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The deal to extend all the Bush tax cuts for two years is the first sign of the new normal in Washington in the wake of last month's midterm elections, declares The New York Times. President Obama faces Congressional Republicans who are "newly empowered," the Times' David M. Herzenhorn and Jackie Calmes report, as well as an increasingly frustrated Democratic Party as the White House "navigates between a desire to get things done and a retreat from his own positions and the principles of many liberals." In fact, even as the GOP cheered the deal, some Democrats on Capitol Hill emphasized that they hadn't yet agreed to anything.

Of the many compromises in the deal, some Democrats are most infuriated by Obama's concessions on the estate tax, giving a $5 million exemption per person and capping the tax rate at 35 percent. (The old rate allowed a $1 million per person exemption and a 55 percent maximum tax.) On the other hand, unemployment benefits will stay. Obama said he wasn't excited about the tax cut extension, either, but stressed it was better to compromise than to allow the middle class tax cuts to expire, too. Meanwhile, top Republicans were "clearly relishing the upper hand they have held in the tax fight" and praised the deal.

Reactions to the deal from both liberals and conservatives in the media range from pleasantly surprised to gloomily disappointed.

  • White House Blames the House Democrats, ABC's Jake Tapper reports. Its response to frustrated Congressional Dems is that they only have themselves to blame. They never "took up the charge and held a vote." The White House says it wanted a fight, but "it was like the Jets versus Sharks except there weren't any Jets," an administration official told Tapper. "Senator Schumer says he wants a fight? He couldn't hold his caucus together." Zing!
  • Quite a Turn of Events, James Capretta writes at The National Review. "The Democratic party has more or less defined itself over the last decade by opposing the supposed irresponsibility of the Bush-era income-tax rates," but now, Obama has endorsed those rates for the rest of his first term. Plus, the estate tax levels are even better than they were during the Bush years, Capretta writes. "More broadly, the president's agreement to this deal is an implicit admission that voters aren’t buying what the Democrats have been selling on the budget for the past year.  The primary argument Democrats pushed throughout 2010 was that the country simply could not afford to 'spend' anything more on tax cuts for the wealthy."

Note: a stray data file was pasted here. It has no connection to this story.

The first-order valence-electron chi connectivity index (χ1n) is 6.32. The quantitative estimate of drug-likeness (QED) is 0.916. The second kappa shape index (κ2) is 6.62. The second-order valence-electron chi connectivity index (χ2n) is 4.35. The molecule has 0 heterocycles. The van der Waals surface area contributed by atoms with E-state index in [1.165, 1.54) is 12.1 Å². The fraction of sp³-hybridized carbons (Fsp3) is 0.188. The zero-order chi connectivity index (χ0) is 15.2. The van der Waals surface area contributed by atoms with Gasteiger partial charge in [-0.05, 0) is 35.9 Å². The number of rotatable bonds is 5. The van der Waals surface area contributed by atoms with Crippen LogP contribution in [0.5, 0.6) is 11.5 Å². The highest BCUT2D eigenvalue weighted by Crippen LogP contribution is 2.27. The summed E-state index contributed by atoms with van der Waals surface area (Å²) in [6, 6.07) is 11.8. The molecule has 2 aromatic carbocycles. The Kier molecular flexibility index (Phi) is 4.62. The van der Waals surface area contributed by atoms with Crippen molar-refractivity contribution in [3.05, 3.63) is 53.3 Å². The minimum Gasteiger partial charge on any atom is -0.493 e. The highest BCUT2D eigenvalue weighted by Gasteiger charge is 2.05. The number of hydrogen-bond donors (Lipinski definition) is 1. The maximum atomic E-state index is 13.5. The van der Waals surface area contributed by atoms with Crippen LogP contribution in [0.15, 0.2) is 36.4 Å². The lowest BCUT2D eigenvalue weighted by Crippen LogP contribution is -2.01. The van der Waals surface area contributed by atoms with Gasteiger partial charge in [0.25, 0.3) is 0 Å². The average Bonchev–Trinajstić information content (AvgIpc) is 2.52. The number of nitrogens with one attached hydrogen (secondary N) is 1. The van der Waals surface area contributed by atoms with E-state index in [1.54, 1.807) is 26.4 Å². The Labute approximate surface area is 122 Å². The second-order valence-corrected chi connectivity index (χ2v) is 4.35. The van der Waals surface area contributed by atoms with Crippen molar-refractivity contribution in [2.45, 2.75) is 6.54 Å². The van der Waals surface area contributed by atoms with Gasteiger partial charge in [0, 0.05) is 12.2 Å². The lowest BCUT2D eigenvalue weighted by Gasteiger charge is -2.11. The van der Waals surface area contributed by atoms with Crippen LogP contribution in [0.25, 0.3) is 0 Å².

• Anti-Tax Crusader Grover Norquist Is Pleased, Andrew Stiles reports for The National Review. Norquist thinks his deal is "'a much bigger victory than people see' for the Republicans. ... If the Democrats are losing this fight now, with large majorities in both houses of Congress, it will only get much worse for them when Republicans take over the House and install a filibuster-proof coalition in the Senate in 2011 ... Norquist thinks this deal on taxes has the GOP off to a good start."
  • GOP Failing to Keep to Campaign Promises Already, Stan Collender writes at Capital Gains and Games. "After making the budget deficit not just a campaign issue but the campaign issue of 2010, one of the very first legislative things the Republicans in Congress will do after the election is agree to... increase the deficit." This hypocrisy "ranks right up there with Lyndon Johnson campaigning against Barry Goldwater in 1964 by criticizing his plan to increase military activities in Vietnam and then, after the election, having the Pentagon do many of the things he had criticized Goldwater for suggesting."
  • Imperfect, But Not That Bad, The Washington Post's Ezra Klein writes. Klein is psyched unemployment benefits were extended for 13 months, when he'd expected nothing, or maybe a 3-month extension. The deal is "a lot better than I would've told you the White House was going to get if you'd asked me a week ago. There's some new stimulus in the form of the payroll-tax cut and the expensing proposals," plus older stimulus measures will continue. The higher income tax cuts are "bad," the estate tax deal "noxious." Klein concludes: "Most of the money just keeps programs that are currently in effect from expiring, so in some ways, it would be more accurate to say that this money is anti-contractionary rather than stimulative."
  • Obama Got More Than Expected from Republicans, Jonathan Chait argues at The New Republic.
Of course [Obama] also gave up more, agreeing to an extension of a low estate tax rate, which is apparently crucial as an incentive for rich people to, uh, die. Why were Republicans so flexible? They are willing to deal away a lot if they're getting tax cuts for the rich. ... Unfortunately, it tends to be terrible policy. But it's the party's core policy goal, and if you help them attain it they can be surprisingly reasonable.
  • 'Monstrous' Concession, liberal David Dayen writes at Firedoglake. "The $5 million, 35% estate tax is a crime. ... Republicans get that restored at the lowest rate in history. ... There's no way on the planet to describe that policy as stimulative. You're just giving more money to the heirs of the ultra-rich."

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